Staring American actor Alessandro Nivola, Chimerica is a four-part television adaptation by Lucy Kirkwood of her own multi-award winning play following the life of fictional war photographer Lee Berger, whose life begins to unravel after his latest Pulitzer-worthy shot is revealed to be a fake.
We first meet Berger as a young man (played by Ty Simpkins) covering the infamous protests thirty years ago in China’s Tiananmen Square, where he photographs an unidentified figure stood in front of the advancing tanks the morning after the Chinese military opened fire on its own people to end the anti-government protests.
This was a real photograph taken by photojournalist Jeff Widener and the unknown man it depicted was nicknamed “tank man” by the world – there were others who stood in front of the tanks, of course, but he was the only one to be photographed.If you’ve seen the utterly arresting image, then you understand the impact it had on the world. It was not only the most striking image to come out of the protests, it served as a reminder of the personal responsibility that we all bear to stand up to evil in all its many forms.
Back in the fictional world of Chimerica, we reunite with Berger many years later in 2016 as he secures another, equally heart-stopping shot – and front page of the New York daily newspaper at which he works – of a soldier in Syria, his gun held to a woman’s head as she sits in the aftermath of an explosion, holding her bloodied son.
His editor (played by the incomparable F. Murray Abraham) is understandably delighted, there’s talk of a Pulitzer prize and on the flight to his next assignment, he meets and hooks up with British marketing executive Tess (played by Sophie Okonedo). Berger seems on top of the world so, naturally, this is the point at which everything starts tumbling down around his ears.
This is 2016 and the campaign for the US Presidency is in full swing, complete with ever-present fake news rhetoric as then-candidate Trump builds a successful bid for the top job in American politics out of a carpet of lies, groundless assertions, grandiose claims and attacks on the free press to the extent that NYU professor Jay Rosen recently described it as a “hate movement” against the media.
A student journalist forces Berger to admit that the much-lauded Syrian photograph was doctored – and the narrative becomes about the possibility of redemption. Does the end – getting the war in Syria front page coverage – justify the means?
How does a journalist – or any professional whose business is the provision of accurate information – come back from that kind of breach of trust? How does he regain the trust of the public and his colleagues?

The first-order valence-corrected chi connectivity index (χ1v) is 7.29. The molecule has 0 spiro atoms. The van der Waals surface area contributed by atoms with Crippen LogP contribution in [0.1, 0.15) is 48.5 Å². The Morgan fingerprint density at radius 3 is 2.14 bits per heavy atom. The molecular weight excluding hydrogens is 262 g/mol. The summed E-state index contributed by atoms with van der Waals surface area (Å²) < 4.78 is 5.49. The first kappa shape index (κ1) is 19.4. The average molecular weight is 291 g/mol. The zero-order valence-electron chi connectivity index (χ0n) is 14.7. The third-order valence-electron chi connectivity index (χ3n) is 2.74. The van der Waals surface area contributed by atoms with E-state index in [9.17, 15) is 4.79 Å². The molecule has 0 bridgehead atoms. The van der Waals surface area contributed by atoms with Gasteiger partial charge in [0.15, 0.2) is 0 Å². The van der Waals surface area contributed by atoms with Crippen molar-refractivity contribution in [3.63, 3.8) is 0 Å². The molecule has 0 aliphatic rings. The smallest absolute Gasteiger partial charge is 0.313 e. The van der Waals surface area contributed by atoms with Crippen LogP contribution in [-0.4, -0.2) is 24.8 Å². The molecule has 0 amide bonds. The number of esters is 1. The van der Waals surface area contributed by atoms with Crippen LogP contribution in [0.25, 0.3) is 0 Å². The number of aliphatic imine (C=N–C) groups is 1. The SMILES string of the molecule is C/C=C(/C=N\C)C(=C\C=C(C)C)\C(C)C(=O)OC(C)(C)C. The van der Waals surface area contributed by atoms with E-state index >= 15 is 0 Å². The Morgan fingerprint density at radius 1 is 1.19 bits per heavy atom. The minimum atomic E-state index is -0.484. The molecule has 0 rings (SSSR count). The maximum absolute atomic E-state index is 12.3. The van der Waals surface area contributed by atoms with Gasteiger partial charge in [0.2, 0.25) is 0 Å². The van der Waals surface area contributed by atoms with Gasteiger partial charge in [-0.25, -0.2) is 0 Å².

This is a question that the news media as a whole has been grappling with on a daily basis over the last few years as it has become increasingly self-evident that the public no longer trusts traditional journalism, which makes it difficult – if not impossible – for reporters to successfully do their jobs in a way that has real impact.
Coupled with an administration that constantly lies to the press, subverting our most ingrained instincts – to contact the White House’s press office for a statement on its actions and to accept that statement as authoritative truth, for example – journalism has reached a crisis point, only made worse by a widespread lack of funding as audiences become increasingly reluctant to pay for news they consume.
Berger’s solution to his own problem is to set off on a search for “tank man”, whose identity has long been the subject of rumors and speculation, and his trips to Beijing bring him back in touch with an old friend who was a protester in the square and whose wife was killed in the massacre.
In the scenes set in China, we see erasure of history at every turn, exemplified by a waitress who doesn’t know that anything even happened in Tiananmen Square, whose knowledge of current affairs is severely limited because the people of her country only have access to government-approved websites.
Meanwhile, Tess informs him that their relationship is strictly a “work thing”, and that she really doesn’t understand the ethical and moral consequences – or sheer scale – of his choice to doctor the photograph.
Described by The Guardian newspaper as “strikingly intelligent”, Chimerica is explores big ideas without sacrificing either plot or character as it delves through layers of deception, delusion and misunderstandings. It acknowledges the fundamental truth that the personal is political and vice versa, exploring the lies that we tell and the untruths that we accept because society needs us to in order to keep going.
You can watch Chimerica for free online with Channel Four’s on-demand streaming service All4.